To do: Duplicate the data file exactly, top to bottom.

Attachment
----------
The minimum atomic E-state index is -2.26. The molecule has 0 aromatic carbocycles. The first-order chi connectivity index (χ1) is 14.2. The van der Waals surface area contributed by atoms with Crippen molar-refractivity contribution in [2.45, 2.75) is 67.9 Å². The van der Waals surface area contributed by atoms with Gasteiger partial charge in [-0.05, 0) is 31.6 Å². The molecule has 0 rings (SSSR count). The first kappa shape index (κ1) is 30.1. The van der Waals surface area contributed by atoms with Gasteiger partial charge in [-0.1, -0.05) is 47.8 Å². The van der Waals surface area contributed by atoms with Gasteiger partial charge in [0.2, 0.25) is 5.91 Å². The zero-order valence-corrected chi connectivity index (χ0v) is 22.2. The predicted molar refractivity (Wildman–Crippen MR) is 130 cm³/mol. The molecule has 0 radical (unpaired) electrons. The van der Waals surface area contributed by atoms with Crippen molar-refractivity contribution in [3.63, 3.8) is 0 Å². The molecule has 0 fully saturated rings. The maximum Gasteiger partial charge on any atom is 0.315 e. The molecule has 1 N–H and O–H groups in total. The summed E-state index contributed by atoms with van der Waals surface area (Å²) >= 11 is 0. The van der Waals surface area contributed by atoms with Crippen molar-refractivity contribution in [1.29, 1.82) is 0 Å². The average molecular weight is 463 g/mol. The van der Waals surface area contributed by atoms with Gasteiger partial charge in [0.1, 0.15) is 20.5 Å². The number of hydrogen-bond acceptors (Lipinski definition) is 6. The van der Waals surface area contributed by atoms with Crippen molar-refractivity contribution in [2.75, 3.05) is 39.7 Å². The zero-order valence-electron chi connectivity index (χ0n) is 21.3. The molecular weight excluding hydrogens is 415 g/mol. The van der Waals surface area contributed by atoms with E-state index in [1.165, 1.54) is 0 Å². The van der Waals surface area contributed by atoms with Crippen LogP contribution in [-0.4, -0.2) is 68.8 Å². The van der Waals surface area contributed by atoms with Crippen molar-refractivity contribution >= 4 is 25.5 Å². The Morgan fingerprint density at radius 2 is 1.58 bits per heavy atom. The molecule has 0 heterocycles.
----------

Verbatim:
The minimum atomic E-state index is -2.26. The molecule has 0 aromatic carbocycles. The first-order chi connectivity index (χ1) is 14.2. The van der Waals surface area contributed by atoms with Crippen molar-refractivity contribution in [2.45, 2.75) is 67.9 Å². The van der Waals surface area contributed by atoms with Gasteiger partial charge in [-0.05, 0) is 31.6 Å². The molecule has 0 rings (SSSR count). The first kappa shape index (κ1) is 30.1. The van der Waals surface area contributed by atoms with Gasteiger partial charge in [-0.1, -0.05) is 47.8 Å². The van der Waals surface area contributed by atoms with Gasteiger partial charge in [0.2, 0.25) is 5.91 Å². The zero-order valence-corrected chi connectivity index (χ0v) is 22.2. The predicted molar refractivity (Wildman–Crippen MR) is 130 cm³/mol. The molecule has 0 radical (unpaired) electrons. The van der Waals surface area contributed by atoms with Crippen molar-refractivity contribution in [3.63, 3.8) is 0 Å². The molecule has 0 fully saturated rings. The maximum Gasteiger partial charge on any atom is 0.315 e. The molecule has 1 N–H and O–H groups in total. The summed E-state index contributed by atoms with van der Waals surface area (Å²) >= 11 is 0. The van der Waals surface area contributed by atoms with Crippen molar-refractivity contribution in [1.29, 1.82) is 0 Å². The average molecular weight is 463 g/mol. The van der Waals surface area contributed by atoms with Gasteiger partial charge in [0.1, 0.15) is 20.5 Å². The number of hydrogen-bond acceptors (Lipinski definition) is 6. The van der Waals surface area contributed by atoms with Crippen molar-refractivity contribution in [2.75, 3.05) is 39.7 Å². The zero-order valence-electron chi connectivity index (χ0n) is 21.3. The molecular weight excluding hydrogens is 415 g/mol. The van der Waals surface area contributed by atoms with E-state index in [1.165, 1.54) is 0 Å². The van der Waals surface area contributed by atoms with Crippen LogP contribution in [-0.4, -0.2) is 68.8 Å². The van der Waals surface area contributed by atoms with Crippen molar-refractivity contribution >= 4 is 25.5 Å². The Morgan fingerprint density at radius 2 is 1.58 bits per heavy atom. The molecule has 0 heterocycles.